Lander Cutoff Road of the Oregon Trail
by Dawn Ballou
April 10, 2005
The Lander Cutoff Trail was a shortcut for those traveling the Oregon Trail to the Pacific Northwest. It is the only wagon road of the Oregon Trail system to ever be subsidized and constructed by the federal government.
The trail transects the dry desert country of the Upper Green River Valley near Big Piney, crossing the New Fork and Green Rivers before heading into the Wyoming mountain range and on to Idaho. It was surveyed and built in 1857-58 by pioneer engineer Frederick Lander for the Department of the Interior as an improved emigrant wagon road.
Some 13,000 emigrants traveled this route over to Fort Hall, Idaho and on to Oregon country. The route provided access to more water, wood and forage for stock animals than the Sublette Cutoff to the south. Many portions can still be driven today with a high-clearance vehicle, traveled by mountain bike or walked. Wooden posts mark the trail.
These photos were taken Sunday afternoon, April 10th. This site is located on the Boulder South Road, on the east side of the New Fork River, about one mile north of Highway 351. In addition to the trail and the wooden Lander Trail post marker, there is a historical sign at the site describing the nearby New Fork River crossing location as a stopping off point for travelers using the trail to rest.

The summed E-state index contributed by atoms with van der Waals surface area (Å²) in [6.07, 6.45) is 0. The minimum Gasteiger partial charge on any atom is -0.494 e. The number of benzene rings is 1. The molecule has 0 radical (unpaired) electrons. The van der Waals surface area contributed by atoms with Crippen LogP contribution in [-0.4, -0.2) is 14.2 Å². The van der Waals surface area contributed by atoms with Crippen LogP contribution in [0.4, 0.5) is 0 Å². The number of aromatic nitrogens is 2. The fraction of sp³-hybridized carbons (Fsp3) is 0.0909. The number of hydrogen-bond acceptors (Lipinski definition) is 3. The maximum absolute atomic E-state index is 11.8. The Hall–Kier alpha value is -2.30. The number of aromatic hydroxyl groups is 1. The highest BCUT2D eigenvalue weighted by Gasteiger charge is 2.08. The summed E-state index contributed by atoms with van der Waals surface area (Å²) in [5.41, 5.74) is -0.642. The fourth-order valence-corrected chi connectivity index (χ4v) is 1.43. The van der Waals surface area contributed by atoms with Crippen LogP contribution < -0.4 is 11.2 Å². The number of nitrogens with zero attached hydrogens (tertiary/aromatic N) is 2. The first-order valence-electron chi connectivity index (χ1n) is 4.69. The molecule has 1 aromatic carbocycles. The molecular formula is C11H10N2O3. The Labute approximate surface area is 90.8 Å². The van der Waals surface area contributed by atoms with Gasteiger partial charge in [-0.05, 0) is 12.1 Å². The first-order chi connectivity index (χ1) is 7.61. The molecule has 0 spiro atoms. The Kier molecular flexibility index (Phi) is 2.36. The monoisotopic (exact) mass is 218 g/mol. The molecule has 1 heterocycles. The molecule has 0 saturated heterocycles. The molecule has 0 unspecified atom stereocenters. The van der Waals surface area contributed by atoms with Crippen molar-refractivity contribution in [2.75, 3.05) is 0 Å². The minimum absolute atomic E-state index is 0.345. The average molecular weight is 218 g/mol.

The sign in part reads, "The Lander Road or ‘Trail’ crosses the New Fork River just beyond this sign. Here, the river was shallow enough to allow emigrant wagons to ford the river without the aid of a ferry. The good water, livestock food and firewood made this a popular ‘layover’ site… The Lander road first served in emigration, and later became the main link between ranches in the Green River Valley and people living in Star Valley to the west and Lander Valley to the east. Variously called the first fork of the Green River or the East River by early emigrants, the New Fork River was the first major river crossed in the Green River Basin."
For those who enjoy history, and don't mind the challenge of exploring on their own to find somewhat remote historic sites, this location offers a wonderful glimpse back into the past. The surrounding terrain hasn't changed too much and it is easy to imagine the days when early emigrants used the trail.
(Note, the nearest services are about 15 miles from here. Anyone exploring the actual trail should come prepared with a high-clearance vehicle, water/food, full tank of gas and a spare tire. The trail in these sections is rough, slow driving, remote and for those who don't mind taking their time reliving a bit of history at a slow pace. Free maps of the Lander Trail are available from the Bureau of Land Management office in Pinedale.)
Photos by Dawn Ballou, Pinedale Online